For the First Time, a Healthcare Clinic in Pratt City

Jun 20, 2024 at 07:10 pm by kbarrettalley

(L to R): Rachael Lindmark, NP; Loretta Erskine; Elaine Colby, MD outside the clinic building.
(L to R): Rachael Lindmark, NP; Loretta Erskine; Elaine Colby, MD outside the clinic building.

Clinic is part of a multi-use community facility


By Steve Spencer


When Elaine Colby, MD first attended The MoveMent Fellowship Church (TMFC) for her medical receptionist’s baptism, she was inspired. “I was so welcomed and bowled over by the service that I knew this was a relationship I wanted to pursue,” she said.

That relationship has been a factor in leading to the May opening of MoveMent C.A.R.E. (Comprehensive Aide Reaching Everyone), the first health center in a community, Pratt City, that’s been described as a healthcare desert. “I’m 53 years old and I’ve never heard of a healthcare facility here,” said Kris Erskine, who serves as Senior Pastor of The MoveMent Fellowship Church (TMFC.)

The first step in turning Erskine’s vision into reality came earlier this year when TMFC was able to buy the G.W. Scott School building from the city of Birmingham. The abandoned school, which sits at the intersection of U.S. Highway 78 and Hibernian Street, was built in 1891. The city originally wanted $475,000 but because the building, vacant for 25 years, was in desperate need of repair with busted windows, debris, and overgrown vine, the parties settled on a price of $25,000. Funding for the project has come from philanthropists, government officials, as well as county, city and state funding.

MoveMent C.A.R.E., the health clinic, is part of what will be a multi-use community resource facility that will include senior living, a school for children and adults who want to pursue life-long learning, as well as a credit union, all on the ten-acre campus.

“One of the major four components that we believe every community needs is education, economics, housing, and health care,” Erskine said. “This project is exciting for the entire community because it’s something the community needs. We went to all our neighborhood residents and we asked them what they wanted to see, rather than just create something and make people feel obligated to use it. Healthcare was at the top.”

The MoveMent C.A.R.E. clinic will operate with a Direct Primary Care (DPC) model, which is also what Colby is using in her newly-formed private practice, Dalton Health. After a number of years providing care in the standard insurance-driven practices, Colby longed to see patients in an unhurried fashion where she could spend more time understanding their needs and providing comprehensive care. This led her to the Direct Primary Care (DPC) model. DPC patients pay a flat monthly fee for unlimited access to primary care services, including check-ups, preventive care, and chronic disease management. The idea is a personalized healthcare model which enables the doctor to prioritize preventative care.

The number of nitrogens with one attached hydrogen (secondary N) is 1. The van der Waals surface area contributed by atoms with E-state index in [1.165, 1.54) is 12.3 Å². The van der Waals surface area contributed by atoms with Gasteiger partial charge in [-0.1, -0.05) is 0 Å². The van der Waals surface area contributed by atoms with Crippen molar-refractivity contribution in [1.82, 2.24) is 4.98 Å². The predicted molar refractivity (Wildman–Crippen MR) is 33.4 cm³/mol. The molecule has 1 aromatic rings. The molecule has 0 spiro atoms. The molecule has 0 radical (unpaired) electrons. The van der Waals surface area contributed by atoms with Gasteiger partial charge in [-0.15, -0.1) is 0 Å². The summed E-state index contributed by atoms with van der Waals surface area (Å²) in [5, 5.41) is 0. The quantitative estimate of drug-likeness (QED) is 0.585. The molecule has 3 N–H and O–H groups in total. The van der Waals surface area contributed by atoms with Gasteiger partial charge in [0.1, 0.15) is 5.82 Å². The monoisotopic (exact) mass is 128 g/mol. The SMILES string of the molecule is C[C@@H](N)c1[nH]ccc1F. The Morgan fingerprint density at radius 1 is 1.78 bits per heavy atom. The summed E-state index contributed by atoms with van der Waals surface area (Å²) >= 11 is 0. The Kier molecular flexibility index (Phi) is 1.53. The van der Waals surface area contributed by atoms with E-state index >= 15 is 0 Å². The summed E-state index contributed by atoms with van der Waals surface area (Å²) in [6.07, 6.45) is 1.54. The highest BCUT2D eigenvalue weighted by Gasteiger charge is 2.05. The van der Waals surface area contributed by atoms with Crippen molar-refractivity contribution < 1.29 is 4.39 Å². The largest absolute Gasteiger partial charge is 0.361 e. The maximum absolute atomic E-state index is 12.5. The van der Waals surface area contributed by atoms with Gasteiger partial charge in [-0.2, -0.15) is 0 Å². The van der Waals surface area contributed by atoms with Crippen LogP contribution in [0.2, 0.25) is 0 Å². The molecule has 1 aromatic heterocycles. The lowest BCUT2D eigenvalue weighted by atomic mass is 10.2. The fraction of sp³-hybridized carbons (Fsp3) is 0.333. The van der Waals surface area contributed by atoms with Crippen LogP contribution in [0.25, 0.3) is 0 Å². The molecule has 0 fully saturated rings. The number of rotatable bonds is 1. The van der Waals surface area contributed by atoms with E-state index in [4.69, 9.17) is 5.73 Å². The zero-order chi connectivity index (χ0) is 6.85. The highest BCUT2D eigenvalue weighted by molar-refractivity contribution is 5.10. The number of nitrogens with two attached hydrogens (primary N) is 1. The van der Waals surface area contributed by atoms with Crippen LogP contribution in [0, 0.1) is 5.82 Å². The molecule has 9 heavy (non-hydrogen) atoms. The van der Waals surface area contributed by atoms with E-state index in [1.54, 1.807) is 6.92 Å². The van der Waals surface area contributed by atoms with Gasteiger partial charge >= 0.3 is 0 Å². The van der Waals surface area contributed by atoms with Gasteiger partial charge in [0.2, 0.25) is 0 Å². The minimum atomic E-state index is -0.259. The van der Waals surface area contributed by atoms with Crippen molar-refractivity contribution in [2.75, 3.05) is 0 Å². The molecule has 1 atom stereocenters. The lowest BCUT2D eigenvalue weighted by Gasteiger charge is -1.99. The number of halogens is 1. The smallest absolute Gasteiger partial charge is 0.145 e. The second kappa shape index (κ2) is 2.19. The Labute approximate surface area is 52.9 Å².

At this early stage, the MoveMent leaders are working on two options for the clinic: the DPC model where members pay a monthly fee for unlimited access, along with a low-cost model in which patients pay a small fee, probably around $25, for a single visit, and if the patient can’t pay that, the bill will be paid by the MoveMent Foundation which is funded through donations and grants.

“One of the most exciting things about this is to be able to provide high-quality, accessible care with the low-cost payment model,” Colby said. “And in addition to comprehensive primary care, we’re going to educate people on chronic disease management and improving quality of life.”

Colby also looks forward to possibly creating partnerships with some of the health profession training programs in town. In her career, she has precepted nursing students from a number of schools, including Troy, UAB, and Stamford. She hopes to be able to work with some schools to provide nursing preceptorships at the MoveMent C.A.R.E. clinic.

Initially, the clinic will be open one day a week, eventually expanding to full-time as the demand rises. Colby can’t wait to see this happen. “I have been called by a higher power to create exactly this type of community health clinic,” she said.

Sections: Business

July 2024 Cover

July 2024

Jul 18, 2024 at 11:56 am by kbarrettalley

Your July 2024 Issue of Birmingham Medical News is Here!